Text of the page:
The disk maintenance tools that Microsoft ships with Windows have always been, at best, tolerable. Now that there’s an entire industry centered around archival storage systems and services, it’s about time Microsoft gave its consumer versions of Windows a file archiving system appropriate for the 21st century.
Replacing Windows Backup, Windows 8 File History is the file archiving system that should have been in Windows 7 – and it points the way toward a post-PC future for Microsoft.
In this 10-part series, 26-year veteran Windows tester Scott Fulton walks you through the best features, faculties and functions of Windows 8.
See #10 : Refresh and Reset
Ironically, the component that provides this functionality actually is part of Windows 7, and has been there since Windows XP. Windows has actually had a versioning system for files for a few years now. It’s called Volume Shadow Copy, and it’s a way for the system to maintain multiple backups of a file for different points in time. Windows 7 uses VSS (yes, that’s the correct abbreviation… go figure) to back up certain system files that may need to be called back from the archives when you execute a System Restore – when you undo changes to the system, rolling them back to an earlier point in time.
Windows Backup can use this service… kind of. I don’t know anyone who actually does this, but once you back up a folder to an archival device, in Windows Explorer you can right-click on a file in that folder, click on the Previous Versions tab, and recall an earlier version of that file. Of course, if you’re going to restore an entire subdirectory full of documents, right-clicking and restoring each one this way is not a great way to spend one’s weekend.
This is what a developer would call a service without a real interface. The real UI for this service has been added to Windows 8, and yes, folks will note that its inspiration probably comes from Mac OS. It’s called File History, and it replaces Windows Backup. That name change alone will confuse some folks, and perhaps a shortcut from Backup to File History would help in the final edition.
The idea behind File History is this: If you continue to use Windows 8 the way Microsoft wanted you to use Windows 7, then you’ll have bound your important personal folders to libraries. Your Office documents will be in Documents, your digital camera files will be in Pictures, your downloaded and transcribed videos will be in Videos. So it’s silly to have to tell a different Windows program which files are important to you if you’ve done it once already.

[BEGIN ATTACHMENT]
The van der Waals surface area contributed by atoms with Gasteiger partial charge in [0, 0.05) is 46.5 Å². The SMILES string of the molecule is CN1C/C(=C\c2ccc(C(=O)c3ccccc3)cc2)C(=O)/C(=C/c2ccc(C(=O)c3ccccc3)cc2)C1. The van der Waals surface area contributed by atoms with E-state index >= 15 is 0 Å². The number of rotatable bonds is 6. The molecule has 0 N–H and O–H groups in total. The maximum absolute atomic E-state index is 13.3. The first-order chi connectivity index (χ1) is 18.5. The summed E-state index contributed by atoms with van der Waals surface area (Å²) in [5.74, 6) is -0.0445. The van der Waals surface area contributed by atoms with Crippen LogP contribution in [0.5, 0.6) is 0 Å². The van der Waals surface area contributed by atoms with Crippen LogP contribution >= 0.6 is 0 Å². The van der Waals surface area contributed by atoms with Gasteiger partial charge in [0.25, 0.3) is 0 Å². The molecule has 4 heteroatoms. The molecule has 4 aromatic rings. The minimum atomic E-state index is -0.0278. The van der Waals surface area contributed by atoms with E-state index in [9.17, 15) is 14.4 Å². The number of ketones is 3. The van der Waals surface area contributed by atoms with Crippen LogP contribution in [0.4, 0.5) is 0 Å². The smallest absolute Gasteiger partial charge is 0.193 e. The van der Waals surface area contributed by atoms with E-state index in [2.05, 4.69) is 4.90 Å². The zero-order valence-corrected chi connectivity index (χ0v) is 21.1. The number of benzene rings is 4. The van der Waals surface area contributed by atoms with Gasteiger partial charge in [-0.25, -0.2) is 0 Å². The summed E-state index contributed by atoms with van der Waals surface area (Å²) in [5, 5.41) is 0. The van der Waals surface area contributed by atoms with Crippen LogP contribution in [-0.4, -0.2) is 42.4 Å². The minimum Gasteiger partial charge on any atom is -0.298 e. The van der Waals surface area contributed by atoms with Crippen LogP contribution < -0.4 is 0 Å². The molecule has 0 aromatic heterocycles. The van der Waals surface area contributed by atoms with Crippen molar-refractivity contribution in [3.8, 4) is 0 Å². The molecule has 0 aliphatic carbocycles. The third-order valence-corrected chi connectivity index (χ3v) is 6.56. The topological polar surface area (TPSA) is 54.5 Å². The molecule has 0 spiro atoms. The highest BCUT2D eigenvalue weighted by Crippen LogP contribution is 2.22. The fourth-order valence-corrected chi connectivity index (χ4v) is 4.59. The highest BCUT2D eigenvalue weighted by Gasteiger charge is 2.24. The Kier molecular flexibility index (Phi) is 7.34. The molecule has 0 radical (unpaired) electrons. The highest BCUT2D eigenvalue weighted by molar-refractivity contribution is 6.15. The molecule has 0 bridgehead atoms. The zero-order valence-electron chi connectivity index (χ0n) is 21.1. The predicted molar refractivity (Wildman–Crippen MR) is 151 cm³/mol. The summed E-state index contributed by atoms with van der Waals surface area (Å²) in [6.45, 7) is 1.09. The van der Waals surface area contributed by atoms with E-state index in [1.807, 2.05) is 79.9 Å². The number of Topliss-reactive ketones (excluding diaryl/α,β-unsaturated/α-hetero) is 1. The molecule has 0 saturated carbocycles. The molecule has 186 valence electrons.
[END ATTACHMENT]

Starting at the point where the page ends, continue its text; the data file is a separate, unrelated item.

File History already knows what’s important to you. If there are files in your libraries that don’t need backing up, you have the opportunity to make exceptions by clicking on Exclude from File History and adding exceptions into the box above.
This becomes important for the following reason: File History is designed to be something that works continually – not every week or overnight like an ’80s-style backup, but every hour. The suggested use case of File History is for you to plug in an external hard drive via USB, but you can also map a cloud-based Microsoft SkyDrive location to a Windows network share. File History instantly becomes a cloud backup service. For Windows Phone users, that could mean anything you save to your media libraries will be automatically synced and available to your phone.
It also raises the question of bandwidth consumption. If you frequently copy over videos from your camcorder (as opposed to just your phone), then you won’t want to use File History as a cloud backup service for that purpose. Unfortunately, that may impede your choices for backing up smaller media files and everyday documents – your choice of backup devices may apply to all your backed up files. If you’ve decided to use an archival drive like a Seagate FreeAgent to archive your camcorder videos, you won’t be able to use File History to back up your documents and tunes.
Once again, the tool that’s shipped with Windows is not perfect for all situations. Just as it’s been for the last three decades, that leaves an opening for third parties backup providers – like Acronis, for example – to build a market.
Still, the evolution of Windows Backup into File History is important as the nerve center of people’s digital lives shifts away from the PC. If Microsoft wants to maintain a handle on its customers’ everyday life and work, it needs to stake a firmer claim on the services and tools that bridge all the devices that are at the nerve center now.
That means Microsoft needs a stronger cloud presence. SkyDrive is nice, but it’s not as powerful a product as Dropbox or Box.net. The new File History is a compass pointer in the exact direction that Windows needs to go: toward a service that transcends both PCs and devices. As I’ve said before: Not Windows Phone, not Windows PC. Just Windows.